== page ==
“The General was in plain view from where many of us stood, and several comrades called attention to his desperate bravery and fine soldierly appearance. A hundred Spencer repeating rifles were discharged at him when not 300 yards from the fort; also several of the captured cannon just manned by a detachment of the 6th Conn. H.A., who came into the fort shortly after its capture and gallantly assisted us to retain possession of the fort.”
Several veterans wrote to the National Tribune to dispute Philbrick’s claim, to which the Michigander responded, “This I saw, and while I could not swear it was Gen. Hill, the report of rebel prisoners and subsequent history strongly confirms the belief that it was.”
Jacob H. Linck, 207th Pennsylvania Infantry, Ninth Corps, corrected Philbrick, though he still had the location wrong. “I also beg leave to differ with the Michigan comrade about the time of day A.P. Hill fell,” he wrote. “I was not called to dinner that day, but believe it was in the afternoon between 1 and 3 o’clock, at which time a number of us boys observed a staff maneuvering in the rear of Fort Mahone, and noticed an officer mounted on a white horse in the bunch which brought a volley from our boys, and I always believed the rebel General fell at that time and tumbled from his white horse.”
Hurlburt L. Farnsworth, also of the 207th Pennsylvania, relayed a story he heard on the day of Hill’s death:
“Later in the afternoon Comrade Farnsworth found three rebels hid in a bombproof and ordered them out. One was badly wounded. They said that A.P. Hill was their General, and that he fell a little after noon down toward Fort Steadman. Several other Johnnies at different times told Comrade Farnsworth the same story. They said that Hill with his glass was standing on the work looking across the ravine to where the Indian sharpshooters were and Tidball’s Battery. His wife was with him and stood in the work for about 30 minutes, when she became scared and sat down behind the work. She begged Hill to do the same, but he would not, and she finally pulled him down into her lap, telling him that the Indian sharpshooters were firing directly at him. In spite of her he got up on the work again, and was shot in the head, falling back dead in his wife’s lap.”
William Wilkins, 48th Pennsylvania Infantry, also wrote, “Gen. Hill was not killed in the early morning, but later in the day, while leading reinforcements to recapture Fort Mahone. No one can tell who shot Hill, as thousands of men were then firing in that direction. There was no need of reconnoitering, for everyone knew just where the Johnnies were.”
Finally, Thomas L. Lowden, 61st Massachusetts, Ninth Corps, wrote an account in 1909 that stated Hill was killed on the other side of the Appomattox River at “a house with a large front yard in which beautiful green grass was growing and heavily shaded with maples.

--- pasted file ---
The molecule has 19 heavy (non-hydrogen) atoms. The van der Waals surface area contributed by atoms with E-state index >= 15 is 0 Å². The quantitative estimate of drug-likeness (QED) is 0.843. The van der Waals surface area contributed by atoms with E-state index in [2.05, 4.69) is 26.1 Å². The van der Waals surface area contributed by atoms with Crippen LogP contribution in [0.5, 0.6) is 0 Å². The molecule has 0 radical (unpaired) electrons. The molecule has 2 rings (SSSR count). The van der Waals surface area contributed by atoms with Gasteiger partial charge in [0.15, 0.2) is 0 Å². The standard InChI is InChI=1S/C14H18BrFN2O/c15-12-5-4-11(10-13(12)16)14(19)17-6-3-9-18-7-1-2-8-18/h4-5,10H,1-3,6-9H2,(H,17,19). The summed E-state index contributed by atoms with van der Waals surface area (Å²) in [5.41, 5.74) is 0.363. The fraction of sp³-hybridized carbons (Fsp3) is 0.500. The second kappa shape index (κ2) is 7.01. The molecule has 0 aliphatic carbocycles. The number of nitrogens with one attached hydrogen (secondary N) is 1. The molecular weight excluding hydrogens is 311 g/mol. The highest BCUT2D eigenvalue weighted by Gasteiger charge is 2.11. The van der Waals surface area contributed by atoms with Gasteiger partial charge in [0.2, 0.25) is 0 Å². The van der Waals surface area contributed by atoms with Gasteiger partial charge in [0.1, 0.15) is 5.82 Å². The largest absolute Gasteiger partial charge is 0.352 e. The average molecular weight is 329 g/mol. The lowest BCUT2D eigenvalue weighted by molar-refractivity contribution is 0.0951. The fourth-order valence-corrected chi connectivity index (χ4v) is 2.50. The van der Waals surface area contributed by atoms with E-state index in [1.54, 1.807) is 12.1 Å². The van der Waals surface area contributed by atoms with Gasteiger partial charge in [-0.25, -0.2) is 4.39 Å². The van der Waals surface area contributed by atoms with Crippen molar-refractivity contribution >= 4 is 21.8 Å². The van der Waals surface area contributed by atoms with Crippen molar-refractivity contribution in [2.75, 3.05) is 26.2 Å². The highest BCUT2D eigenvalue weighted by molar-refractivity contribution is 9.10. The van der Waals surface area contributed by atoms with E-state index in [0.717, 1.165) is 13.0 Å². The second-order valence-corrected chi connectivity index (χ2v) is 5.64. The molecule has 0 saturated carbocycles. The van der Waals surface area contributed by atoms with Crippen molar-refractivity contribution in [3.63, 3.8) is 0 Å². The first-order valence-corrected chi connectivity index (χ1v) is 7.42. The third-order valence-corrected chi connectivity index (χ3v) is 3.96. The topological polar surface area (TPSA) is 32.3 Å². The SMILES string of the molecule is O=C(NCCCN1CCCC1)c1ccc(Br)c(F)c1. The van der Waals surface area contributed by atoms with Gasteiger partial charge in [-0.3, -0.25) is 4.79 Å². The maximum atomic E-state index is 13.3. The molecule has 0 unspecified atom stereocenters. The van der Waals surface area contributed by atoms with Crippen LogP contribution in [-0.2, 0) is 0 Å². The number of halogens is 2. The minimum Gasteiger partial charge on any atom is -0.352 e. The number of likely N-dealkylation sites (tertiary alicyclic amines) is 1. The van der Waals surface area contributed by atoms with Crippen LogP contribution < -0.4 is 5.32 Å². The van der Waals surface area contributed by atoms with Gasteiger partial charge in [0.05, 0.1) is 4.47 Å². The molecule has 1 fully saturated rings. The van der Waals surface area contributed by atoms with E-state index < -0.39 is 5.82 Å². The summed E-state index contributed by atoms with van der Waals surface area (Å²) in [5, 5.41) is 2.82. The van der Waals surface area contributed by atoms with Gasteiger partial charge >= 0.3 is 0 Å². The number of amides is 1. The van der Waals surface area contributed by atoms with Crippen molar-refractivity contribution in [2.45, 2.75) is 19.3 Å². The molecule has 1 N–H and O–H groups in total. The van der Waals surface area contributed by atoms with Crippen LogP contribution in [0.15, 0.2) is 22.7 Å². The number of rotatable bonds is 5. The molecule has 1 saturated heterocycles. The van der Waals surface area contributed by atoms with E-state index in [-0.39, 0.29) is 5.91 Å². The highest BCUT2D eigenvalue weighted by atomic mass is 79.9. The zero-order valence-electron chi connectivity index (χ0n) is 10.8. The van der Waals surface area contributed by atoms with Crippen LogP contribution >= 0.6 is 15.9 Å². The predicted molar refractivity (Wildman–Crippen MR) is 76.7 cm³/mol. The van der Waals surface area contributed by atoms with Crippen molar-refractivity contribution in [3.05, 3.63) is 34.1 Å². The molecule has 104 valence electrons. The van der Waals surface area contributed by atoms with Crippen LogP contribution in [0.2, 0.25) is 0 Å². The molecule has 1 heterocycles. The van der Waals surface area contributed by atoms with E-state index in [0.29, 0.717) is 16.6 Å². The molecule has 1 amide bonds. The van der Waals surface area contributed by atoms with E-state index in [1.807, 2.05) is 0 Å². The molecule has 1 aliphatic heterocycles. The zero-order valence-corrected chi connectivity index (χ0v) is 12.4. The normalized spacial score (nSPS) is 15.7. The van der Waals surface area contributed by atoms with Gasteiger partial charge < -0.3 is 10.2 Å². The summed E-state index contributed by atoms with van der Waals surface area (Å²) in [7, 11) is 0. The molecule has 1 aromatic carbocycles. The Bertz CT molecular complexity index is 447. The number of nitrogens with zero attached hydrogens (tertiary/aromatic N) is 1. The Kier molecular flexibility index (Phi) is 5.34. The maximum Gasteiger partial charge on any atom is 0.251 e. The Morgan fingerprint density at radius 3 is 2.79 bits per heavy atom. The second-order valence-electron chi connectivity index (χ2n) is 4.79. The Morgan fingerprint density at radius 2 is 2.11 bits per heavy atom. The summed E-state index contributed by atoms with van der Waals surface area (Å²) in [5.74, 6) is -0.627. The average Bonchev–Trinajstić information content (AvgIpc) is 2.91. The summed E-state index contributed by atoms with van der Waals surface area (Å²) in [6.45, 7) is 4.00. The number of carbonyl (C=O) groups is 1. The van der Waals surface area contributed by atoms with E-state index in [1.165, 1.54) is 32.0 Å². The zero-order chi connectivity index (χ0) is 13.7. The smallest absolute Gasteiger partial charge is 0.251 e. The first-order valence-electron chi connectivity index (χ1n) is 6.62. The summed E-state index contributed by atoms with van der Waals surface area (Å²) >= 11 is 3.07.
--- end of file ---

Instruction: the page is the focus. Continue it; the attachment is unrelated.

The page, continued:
“The regiment halted there for a rest, and Comrade Lowden had a talk with a middle-aged lady of the house. She said that A.P. Hill was killed in the yard in front of her house. He was sure that someone was killed there, for there were large clots of blood around the yard, especially around the trees, which were shattered with shell and bullets, so that they looked like old-fashioned beehives. A little south of the house was an old-fashioned building of rock, in which the poor woman hid during the battle. The battle came on so suddenly that she had only time to reach the rock work, which was higher than she.
“After the fight was over at Petersburg our army on the left rushed around, and met Lee at this place, and the Confederates took their stand in front of her house and in the yard among the shade trees. The lady mentioned several other officers besides Hill who were killed or wounded in the fight.”
All these veterans who fought on April 2, 1865 around Petersburg experienced horrific close-quarters combat around Forts Gregg and Mahone, so I certainly am not aiming to diminish their experience. I share their stories as evidence of the conviction displayed in asserting what turned out to be an incorrect argument. Credit for shooting Hill or witnessing his death were the stakes at play in their articles, but what if we were to take what they wrote at face value and apply it to all Civil War recollections? If we can see a wide array of misstatements on what happened in a battle, what can we expect to find when Civil War veterans wrote about the causes of the war, slavery, reconciliation, blame, and their opinions on certain generals and politicians?
My selection of ten erroneous recollections about A.P. Hill’s death all came from Union soldier accounts. Confederate misinformation about the event meanwhile followed a more calculated, intentional approach to skew the narrative of that morning. I’ll be discussing that more in August.
 “Condensed Letters,” National Tribune, March 19, 1885.
 Charles M. Clark, The History of the Thirty-ninth Regiment Illinois Volunteer Veteran Infantry (Yates Phalanx) in the War of the Rebellion, 1861-1865 (Chicago: Published under the Auspices of the Veteran Association of the Regiment, 1889), 339-340.
 John A. MacDonald, “The Last Campaign: From Hatcher’s Run to Appomattox with the White Diamonds,” National Tribune, April 23, 1903.
 Julius E. Henderson, “Death of Gen. A.P. Hill,” National Tribune, November 30, 1905.
 B.S. Philbrick, “Death of Gen. Hill,” National Tribune, January 4, 1906.
 B.S. Philbrick, “Death of Gen. Hill,” National Tribune, March 15, 1906.
 J.H. Linck, “Death of Gen. Hill,” National Tribune, April 5, 1906.
 H.L. Farnsworth, “Death of A.P. Hill,” National Tribune, June 21, 1906.
 W. Wilkins, “Killing of Gen. A.P. Hill,” National Tribune, February 27, 1908.
 T.L. Lowden, “Death of A.P. Hill,” National Tribune, October 14, 1909.